Planning for Forage Needs in Milk Production

During this session Jean-Philippe Laroche spoke about plans for a forage system on dairy farms.

Jean-Philippe Laroche joined the innovation and development team of Lactanet in 2020. Jean-Philippe is passionate about the subject of valorization of forages by ruminants. He is a member of l’Ordre des agronomes du Québec, and is known for his popularising skills and his interest in farm sustainability makes his work with producers very relevant. During his career, he has been involved in various applied research projects related to dairy cattle nutrition and forage production.

Without a plan farming is expensive and quality control and nutrition levels suffer. Financial loss considering five per cent land value increased in recent years and there’s excess waste land that could be used for profit.

Jean presented a solution via a three stage plan:

1)    Know the starting point. By using charts and calculators farmers know how many days of forage they have in stock.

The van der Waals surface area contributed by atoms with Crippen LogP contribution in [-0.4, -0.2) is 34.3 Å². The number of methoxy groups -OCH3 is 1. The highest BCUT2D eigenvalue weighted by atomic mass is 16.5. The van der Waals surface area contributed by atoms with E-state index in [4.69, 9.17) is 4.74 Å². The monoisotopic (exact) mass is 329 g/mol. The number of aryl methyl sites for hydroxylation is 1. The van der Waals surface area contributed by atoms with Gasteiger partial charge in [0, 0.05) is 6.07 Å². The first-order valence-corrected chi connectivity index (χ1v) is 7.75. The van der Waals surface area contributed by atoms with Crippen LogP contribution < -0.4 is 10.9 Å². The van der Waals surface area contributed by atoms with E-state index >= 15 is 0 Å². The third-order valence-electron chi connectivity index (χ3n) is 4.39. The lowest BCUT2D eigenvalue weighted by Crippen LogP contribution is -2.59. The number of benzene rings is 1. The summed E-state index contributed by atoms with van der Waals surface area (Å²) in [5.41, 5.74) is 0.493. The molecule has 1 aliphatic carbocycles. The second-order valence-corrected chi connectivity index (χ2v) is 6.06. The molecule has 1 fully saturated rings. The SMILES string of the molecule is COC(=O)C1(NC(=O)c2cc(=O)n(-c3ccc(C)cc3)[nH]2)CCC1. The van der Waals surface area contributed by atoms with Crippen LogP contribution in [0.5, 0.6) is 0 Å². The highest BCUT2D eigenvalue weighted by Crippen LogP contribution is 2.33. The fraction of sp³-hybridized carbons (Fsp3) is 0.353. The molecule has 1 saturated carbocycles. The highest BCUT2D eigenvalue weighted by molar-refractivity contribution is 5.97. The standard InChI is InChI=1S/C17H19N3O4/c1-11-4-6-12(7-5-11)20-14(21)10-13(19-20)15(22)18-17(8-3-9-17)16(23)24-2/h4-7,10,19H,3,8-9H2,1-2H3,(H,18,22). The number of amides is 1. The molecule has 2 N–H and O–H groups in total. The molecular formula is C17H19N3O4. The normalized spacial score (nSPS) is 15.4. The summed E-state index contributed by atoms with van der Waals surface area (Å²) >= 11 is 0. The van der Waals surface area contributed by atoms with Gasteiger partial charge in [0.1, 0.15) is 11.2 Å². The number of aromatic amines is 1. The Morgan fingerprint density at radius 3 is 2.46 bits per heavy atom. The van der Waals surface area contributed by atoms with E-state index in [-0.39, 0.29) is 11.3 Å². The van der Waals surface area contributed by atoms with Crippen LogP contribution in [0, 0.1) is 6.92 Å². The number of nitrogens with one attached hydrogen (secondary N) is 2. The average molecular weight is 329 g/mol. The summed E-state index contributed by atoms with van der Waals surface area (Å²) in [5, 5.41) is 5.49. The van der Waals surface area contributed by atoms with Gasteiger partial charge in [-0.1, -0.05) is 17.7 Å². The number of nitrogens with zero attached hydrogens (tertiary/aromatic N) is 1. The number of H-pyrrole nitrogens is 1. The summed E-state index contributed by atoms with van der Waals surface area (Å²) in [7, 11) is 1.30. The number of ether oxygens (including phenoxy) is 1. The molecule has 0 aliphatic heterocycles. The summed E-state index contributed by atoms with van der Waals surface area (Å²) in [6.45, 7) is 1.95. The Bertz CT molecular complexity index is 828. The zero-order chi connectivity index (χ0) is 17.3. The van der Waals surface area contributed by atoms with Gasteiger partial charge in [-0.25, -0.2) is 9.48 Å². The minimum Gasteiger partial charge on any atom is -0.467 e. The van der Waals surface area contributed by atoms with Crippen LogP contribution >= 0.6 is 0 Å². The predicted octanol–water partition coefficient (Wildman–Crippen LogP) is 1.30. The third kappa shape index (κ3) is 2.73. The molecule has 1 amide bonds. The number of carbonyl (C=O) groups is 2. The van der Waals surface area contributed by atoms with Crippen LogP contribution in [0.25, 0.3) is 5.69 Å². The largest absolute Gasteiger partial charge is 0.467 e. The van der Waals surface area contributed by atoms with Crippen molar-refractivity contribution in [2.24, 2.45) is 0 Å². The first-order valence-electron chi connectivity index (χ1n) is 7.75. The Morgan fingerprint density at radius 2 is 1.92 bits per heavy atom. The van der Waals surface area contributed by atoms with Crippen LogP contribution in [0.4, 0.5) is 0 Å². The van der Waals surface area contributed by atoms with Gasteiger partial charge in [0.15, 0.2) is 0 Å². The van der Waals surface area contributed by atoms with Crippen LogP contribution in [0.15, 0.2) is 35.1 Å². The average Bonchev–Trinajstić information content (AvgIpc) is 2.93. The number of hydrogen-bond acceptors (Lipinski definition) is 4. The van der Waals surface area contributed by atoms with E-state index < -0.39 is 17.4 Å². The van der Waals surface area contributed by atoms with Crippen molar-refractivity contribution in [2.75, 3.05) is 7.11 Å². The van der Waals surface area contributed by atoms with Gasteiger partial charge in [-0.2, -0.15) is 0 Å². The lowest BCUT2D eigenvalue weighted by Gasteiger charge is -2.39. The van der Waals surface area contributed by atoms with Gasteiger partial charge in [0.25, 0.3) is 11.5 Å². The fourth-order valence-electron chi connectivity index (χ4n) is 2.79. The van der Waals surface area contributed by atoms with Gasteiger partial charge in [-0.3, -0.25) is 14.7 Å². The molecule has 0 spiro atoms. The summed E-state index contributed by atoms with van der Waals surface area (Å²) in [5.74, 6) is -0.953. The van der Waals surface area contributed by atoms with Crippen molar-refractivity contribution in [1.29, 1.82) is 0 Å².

2)    Determine needs. Quality and quantity must compliment ration and meet herds needs for protein, fibre, potassium, etc. Farmers should determine their needs with their Lactanet nutrition specialist.

3)    Determine crop surface area needed to cultivate each component. Farmers need to determine yield to help identify field management decisions by calculating the cost of production, and comparing with other farms or using average yields in their region.

Farmers can also track bunker volume each month to allow for adjustments and to have advanced warning before running out.

Risk management is also important in maintaining stable forage yield. Diversity of forage crops helps protect against diseases and adverse conditions, like drought. The more species in a mixture the greater the yield, but farmers need to choose compatible species with similar maturity and competitive ability. An ideal mixture is three to five species in a mix.

Buffer stock is a safety net if we run short on silage but can be costly to maintain.  It can cost roughly $1000 to keep excess from the previous year, but the cost of using a special area of field is higher at roughly $13,000. Best case scenario buffer stock comes from a year of excess.

Good planning, monitoring inventory and  risk management strategies is key to good inventory levels, quality control, and cost efficiency.

Hyperlinks:

https://www.canadianfga.ca/staff/jean-philippe-laroche-12/

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